To Help Address The Threat Of Invasive Species Such As The Emerald Ash Borer, Gillibrand Visits Paul Smith’s College To Announce Legislation To Protect New York’s Natural Resources, Prevent Invasive Species From Entering The United States
Gillibrand’s Invasive Fish And Wildlife Prevention Act Would Give Federal Wildlife Officials The Ability The Block Importation Of Species That Pose An Imminent Threat
Paul Smiths, NY – U.S. Senator Kirsten Gillibrand, a member of the Senate Environment and Public Works Committee, today visited Paul Smith’s College to announce the Invasive Fish and Wildlife Prevention Act, legislation to protect New York’s natural resources from the threat of invasive species. This legislation would prevent potentially harmful species, like the Emerald Ash Borer, from being imported into the country and across state lines. The Emerald Ash Borer is a beetle first found in the United States in 2002 that has since spread to 31 states and decimated hundreds of millions of Ash trees across North America. The Ash tree is a mainstay of New York community landscapes with a population of 900 million trees and is integral to New York’s forest ecosystem.
The legislation gives the United States Fish and Wildlife Service (USFWS) greater authority to regulate nonnative species and prohibit them from being imported or sold in the United States. Broadening the definition of “Injurious Wildlife” will help hold importers accountable for bringing invertebrates like the Emerald Ash Borer into the country.
“The Invasive Fish and Wildlife Prevention Act would give federal wildlife officials new tools to keep out invasive species that pose an imminent threat to the North Country,” said Senator Gillibrand, a member of the Senate Environment and Public Works Committee. “In recent years, we’ve seen many cases of invasive species from other countries – dangerous fish, wildlife, and insects that aren’t meant to live in our ecosystems here. We need to do more to prevent harmful, invasive animal species, like the Emerald Ash Borer, from coming into New York from overseas.”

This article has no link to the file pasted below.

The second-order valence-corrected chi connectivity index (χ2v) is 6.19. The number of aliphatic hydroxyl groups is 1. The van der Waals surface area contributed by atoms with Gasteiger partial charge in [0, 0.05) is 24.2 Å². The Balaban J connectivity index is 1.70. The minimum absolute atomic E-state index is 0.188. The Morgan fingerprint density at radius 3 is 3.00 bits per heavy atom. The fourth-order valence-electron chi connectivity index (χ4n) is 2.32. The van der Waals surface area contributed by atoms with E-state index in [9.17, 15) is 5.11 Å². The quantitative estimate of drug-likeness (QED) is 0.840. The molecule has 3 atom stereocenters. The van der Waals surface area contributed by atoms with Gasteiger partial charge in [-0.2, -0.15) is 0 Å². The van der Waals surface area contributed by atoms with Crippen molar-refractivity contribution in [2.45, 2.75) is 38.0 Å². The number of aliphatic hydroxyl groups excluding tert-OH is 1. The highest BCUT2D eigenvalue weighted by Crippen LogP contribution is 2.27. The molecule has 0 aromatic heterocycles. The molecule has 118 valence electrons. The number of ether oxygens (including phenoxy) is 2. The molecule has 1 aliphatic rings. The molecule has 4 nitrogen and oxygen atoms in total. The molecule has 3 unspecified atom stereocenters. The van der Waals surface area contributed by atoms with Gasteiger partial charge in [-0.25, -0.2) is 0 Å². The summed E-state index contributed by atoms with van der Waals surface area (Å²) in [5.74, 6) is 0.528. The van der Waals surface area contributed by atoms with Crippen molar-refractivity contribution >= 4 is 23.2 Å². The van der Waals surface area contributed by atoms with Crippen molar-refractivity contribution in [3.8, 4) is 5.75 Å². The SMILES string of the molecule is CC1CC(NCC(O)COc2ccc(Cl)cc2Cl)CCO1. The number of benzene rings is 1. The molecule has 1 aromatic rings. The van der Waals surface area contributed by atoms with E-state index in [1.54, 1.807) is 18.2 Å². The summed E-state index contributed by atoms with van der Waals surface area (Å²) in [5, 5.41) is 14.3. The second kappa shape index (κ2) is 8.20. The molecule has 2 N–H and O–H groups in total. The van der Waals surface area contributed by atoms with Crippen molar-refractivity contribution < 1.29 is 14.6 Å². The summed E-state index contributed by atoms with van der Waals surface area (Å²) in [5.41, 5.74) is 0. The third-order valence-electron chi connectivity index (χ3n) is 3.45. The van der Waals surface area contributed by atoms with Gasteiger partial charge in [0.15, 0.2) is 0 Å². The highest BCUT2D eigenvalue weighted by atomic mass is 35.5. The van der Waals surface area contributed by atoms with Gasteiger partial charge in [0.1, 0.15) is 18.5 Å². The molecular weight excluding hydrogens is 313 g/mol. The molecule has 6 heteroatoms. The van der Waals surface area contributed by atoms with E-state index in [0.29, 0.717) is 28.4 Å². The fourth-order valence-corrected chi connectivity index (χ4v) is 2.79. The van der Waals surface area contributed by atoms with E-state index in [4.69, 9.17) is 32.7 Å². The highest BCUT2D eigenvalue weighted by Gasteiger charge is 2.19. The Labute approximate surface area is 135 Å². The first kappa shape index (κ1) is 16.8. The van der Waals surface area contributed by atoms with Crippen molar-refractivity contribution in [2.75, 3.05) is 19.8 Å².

“The first line of defense in controlling invasive species is to prevent their entry in the first place. This bipartisan legislation gives the U.S. Fish & Wildlife Service the tools it needs to respond to the threats posed by an increasing variety of invasive species,” said Brett McLeod, Ph.D., International Paper Endowed Chair of Forestry Economics, and Department Head, Forestry, Paul Smith’s College. “Paul Smith’s College is pleased to support this effort to prevent the entry of both forest and aquatic pests. Our Adirondack Watershed Institute has been a regional leader in controlling aquatic invasives, and our arboriculture students are on the front lines protecting ash trees with cutting-edge injection treatments.”
“Governor Cuomo is committed to stopping invasive species from entering our state, limiting their spread, and helping New York’s communities recover from the significant impacts left in the wake of these destructive pests. The Governor included $13 million in the state’s Environmental Protection Fund specifically for prevention and control of invasive species,” said New York State Department of Environmental Conservation Commissioner Basil Seggos. “Strong partnerships at the federal level are critical to our efforts and New York is grateful to Senator Gillibrand for her continued leadership to help stop the spread of invasive species and the threat these pests pose to our environment and economy.”
This legislation would also establish an injurious species listing process based on risk to natural resources, and would provide the U.S. Fish and Wildlife Service with temporary authority to make emergency designations for wildlife that pose an imminent threat.
Currently, more than 200 species are listed as “injurious” to natural resources in the United States. Once a species is listed as injurious, it cannot be imported into the United States or its territories, or through interstate commerce, without a USFWS permit. Under the current system, injurious designations happen after a species has already been introduced to the United States and established an ecosystem.
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